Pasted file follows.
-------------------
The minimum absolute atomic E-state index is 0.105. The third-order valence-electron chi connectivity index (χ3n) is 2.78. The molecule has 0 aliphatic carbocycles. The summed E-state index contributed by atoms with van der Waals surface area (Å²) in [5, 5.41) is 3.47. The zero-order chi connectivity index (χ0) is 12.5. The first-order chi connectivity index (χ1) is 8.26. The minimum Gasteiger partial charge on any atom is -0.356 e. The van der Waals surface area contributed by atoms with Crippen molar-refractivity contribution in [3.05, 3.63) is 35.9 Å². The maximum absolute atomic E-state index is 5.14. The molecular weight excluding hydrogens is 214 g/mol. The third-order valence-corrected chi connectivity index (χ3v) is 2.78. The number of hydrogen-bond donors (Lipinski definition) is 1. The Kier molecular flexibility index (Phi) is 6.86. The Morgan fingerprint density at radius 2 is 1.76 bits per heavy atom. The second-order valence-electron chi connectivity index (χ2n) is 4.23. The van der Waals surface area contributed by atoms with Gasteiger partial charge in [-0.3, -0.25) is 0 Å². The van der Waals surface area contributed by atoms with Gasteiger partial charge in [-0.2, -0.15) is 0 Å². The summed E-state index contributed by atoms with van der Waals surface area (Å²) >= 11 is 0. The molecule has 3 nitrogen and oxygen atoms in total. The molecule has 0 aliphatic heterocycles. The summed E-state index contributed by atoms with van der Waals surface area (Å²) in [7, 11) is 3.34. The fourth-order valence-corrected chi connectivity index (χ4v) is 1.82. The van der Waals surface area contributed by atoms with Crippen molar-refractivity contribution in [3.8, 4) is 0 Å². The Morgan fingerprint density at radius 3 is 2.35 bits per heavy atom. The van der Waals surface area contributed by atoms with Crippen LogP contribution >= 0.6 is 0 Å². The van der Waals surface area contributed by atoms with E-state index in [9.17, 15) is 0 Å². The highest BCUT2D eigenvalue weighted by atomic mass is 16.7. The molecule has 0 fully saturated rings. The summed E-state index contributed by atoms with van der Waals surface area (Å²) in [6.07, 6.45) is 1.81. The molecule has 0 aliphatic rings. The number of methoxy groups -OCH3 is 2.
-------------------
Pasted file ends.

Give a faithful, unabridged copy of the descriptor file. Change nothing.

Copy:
The minimum absolute atomic E-state index is 0.105. The third-order valence-electron chi connectivity index (χ3n) is 2.78. The molecule has 0 aliphatic carbocycles. The summed E-state index contributed by atoms with van der Waals surface area (Å²) in [5, 5.41) is 3.47. The zero-order chi connectivity index (χ0) is 12.5. The first-order chi connectivity index (χ1) is 8.26. The minimum Gasteiger partial charge on any atom is -0.356 e. The van der Waals surface area contributed by atoms with Crippen molar-refractivity contribution in [3.05, 3.63) is 35.9 Å². The maximum absolute atomic E-state index is 5.14. The molecular weight excluding hydrogens is 214 g/mol. The third-order valence-corrected chi connectivity index (χ3v) is 2.78. The number of hydrogen-bond donors (Lipinski definition) is 1. The Kier molecular flexibility index (Phi) is 6.86. The Morgan fingerprint density at radius 2 is 1.76 bits per heavy atom. The second-order valence-electron chi connectivity index (χ2n) is 4.23. The van der Waals surface area contributed by atoms with Gasteiger partial charge in [-0.3, -0.25) is 0 Å². The van der Waals surface area contributed by atoms with Gasteiger partial charge in [-0.2, -0.15) is 0 Å². The summed E-state index contributed by atoms with van der Waals surface area (Å²) >= 11 is 0. The molecule has 3 nitrogen and oxygen atoms in total. The molecule has 0 aliphatic heterocycles. The summed E-state index contributed by atoms with van der Waals surface area (Å²) in [7, 11) is 3.34. The fourth-order valence-corrected chi connectivity index (χ4v) is 1.82. The van der Waals surface area contributed by atoms with Crippen molar-refractivity contribution in [3.8, 4) is 0 Å². The Morgan fingerprint density at radius 3 is 2.35 bits per heavy atom. The van der Waals surface area contributed by atoms with Crippen LogP contribution >= 0.6 is 0 Å². The van der Waals surface area contributed by atoms with E-state index in [9.17, 15) is 0 Å². The highest BCUT2D eigenvalue weighted by atomic mass is 16.7. The molecule has 0 fully saturated rings. The summed E-state index contributed by atoms with van der Waals surface area (Å²) in [6.07, 6.45) is 1.81. The molecule has 0 aliphatic rings. The number of methoxy groups -OCH3 is 2.